Green Day’s American Idiot is getting staged by a group of teens and twenty-somethings in a warehouse near Tysons and it is hot, hot, hot!
Go for the punk rock, stay for the vocal harmonies, savor the heartwrenching string section and let your eyes linger on the beautiful, powerful dancing.
Directed by Amy Poe and choreographed by 18-year-old Marielle Burt, the musical has lyrics by Green Day lead guitarist and vocalist Billie Joe Armstrong and book by Bethesda’s own Michael Meyer. It is a rockin’ show with music direction by Walter “Bobby” McCoy that achingly portrays urban angst, which we used to call itchy feet. This is for anyone who has ever had a dream of becoming something bigger or better . . . and for everyone who has tried and failed at life, at love, at war, at death or maybe even just guitar.
Three young men struggle to break free from their boring suburban confines. Johnny (Ben Ribler), wants to go to the city. Tunny (Jack Posey), is enticed by the military. And Will, (Carlos Castillo), doesn’t get a chance to do either.
The musical includes every song from Green Day’s multiple grammy-winning album of the same name and a few from its follow-up album, 21st Century Breakdown, including “Know Your Enemy,” the first to top Billboard’s rock, alternative, and mainstream charts at the same time. And with Green Day recently being inducted into the Rock and Roll Hall of Fame, the music appeals not just to the millennials whose post-9/11 world it describes but to those of us like me for whom Hair was an anthem.
It’s fun to sit in the stadium seats and watch the soundtrack of a generation as optimistic as mine was enacted by these lithe, high-energy dancers and deeply expressive singers.
Ribler portrays Johnny as a boy-next-door type who gets manic when he moves to the city and hangs around with his alter-ego, Saint Jimmy (the handsome Ben Peter), who might be nothing more than a drug-induced vision, and with his love interest, Whatsername (Nicole Sheehan, whose voice is a tonic for what ails you).
Meanwhile, Posey’s own warm vocals add nuance to his ultra-intense portrayal of Tunny, who has joined the military and is having a fever-dream of his own as he dances with Extraordinary Girl (Kyra Smith) in what can only be called a uniquely American sort of gymnastic tango with Middle Eastern flair.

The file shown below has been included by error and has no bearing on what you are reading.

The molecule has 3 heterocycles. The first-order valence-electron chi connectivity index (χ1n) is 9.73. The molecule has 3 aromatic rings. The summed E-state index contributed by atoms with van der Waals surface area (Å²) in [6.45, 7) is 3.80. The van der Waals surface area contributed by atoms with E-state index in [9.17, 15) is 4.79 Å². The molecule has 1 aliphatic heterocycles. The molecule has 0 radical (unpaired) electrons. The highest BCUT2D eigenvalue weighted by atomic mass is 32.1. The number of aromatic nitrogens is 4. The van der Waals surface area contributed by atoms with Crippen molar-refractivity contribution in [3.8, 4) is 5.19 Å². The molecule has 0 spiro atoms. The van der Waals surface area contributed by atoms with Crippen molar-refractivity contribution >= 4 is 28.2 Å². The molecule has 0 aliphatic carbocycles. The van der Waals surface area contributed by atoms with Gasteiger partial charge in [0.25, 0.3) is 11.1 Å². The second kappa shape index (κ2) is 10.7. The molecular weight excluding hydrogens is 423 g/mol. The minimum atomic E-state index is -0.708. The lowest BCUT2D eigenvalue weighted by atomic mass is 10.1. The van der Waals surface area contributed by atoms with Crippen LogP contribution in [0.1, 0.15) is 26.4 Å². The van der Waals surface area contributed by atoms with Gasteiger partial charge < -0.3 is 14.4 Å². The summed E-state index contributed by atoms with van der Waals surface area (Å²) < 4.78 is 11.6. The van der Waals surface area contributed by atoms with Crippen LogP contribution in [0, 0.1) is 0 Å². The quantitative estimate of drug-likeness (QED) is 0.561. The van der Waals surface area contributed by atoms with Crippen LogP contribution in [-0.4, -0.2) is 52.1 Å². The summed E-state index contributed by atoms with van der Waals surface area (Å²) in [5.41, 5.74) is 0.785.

Castillo portrays Will as a down-and-out but somehow endearing loser as he opts not to go to the city or join the military but to stay home with girlfriend on-the-move Heather (Lily Lord, whose singing is strong, sweet and pure).
Levi Meerovich portrays the Favorite Son, who inducts Tunny into the Army in a hilarious number “Favorite Son,” which morphs into the powerful “We are the Waiting” by the talented ensemble: Leo Grandinetti, Erik McIntosh, Tyler King, Jamie Green, Christophe Jelinski, Marcia Cunning, Kathy Oh, Emma Gold, Nikki Amico, and Abby Huston.
The gritty two-story set by Ben French, Joe Miller, and David Nguyen features swinging glass doors and does triple duty as a 7-11 storefront, apartment building, and nightclub–not to mention a great surface for projections. The set features a stow-away mechanized rolling wagon that glides out to deliver a bed for the more intimate scenes.
Costumes conceived by former off-Broadway actress Kim Allen-Mills and realized by a large team led by Yvonne French that included tailor Juliana Cofrancesco showcases haute punk styles in the opening numbers and more downtrodden looks for the denouement.
Sydney Studds employed the new gender-bending looks for makeup (feminine for men, tough for women) and devised curly locks, sleek ponies, high buns and and colorful hair extensions that really added a pop.
Lights by Jared and Ian Jacknow track the rise and fall of the story right down to the ending in which the entire 19-person cast plays acoustic guitars.
Splashy projections are designed by Riki Kim of Synetic Theatre along with Kate Callahan make the experience immersive while also commenting on—and drawing you in to—the action.
Sound by Aaron Fensterheim, Max Speil, and the Jacknow brothers builds and builds as the live on-stage orchestra swells and the vocals reach a crescendo so rocking that you don’t think they can get any stronger . . . and then they do.
Little Butterfly Theatre Company’s astounding American Idiot is a physical, vocal, and technical marvel. Don’t miss it!
Running Time: 90 minutes, with no intermission.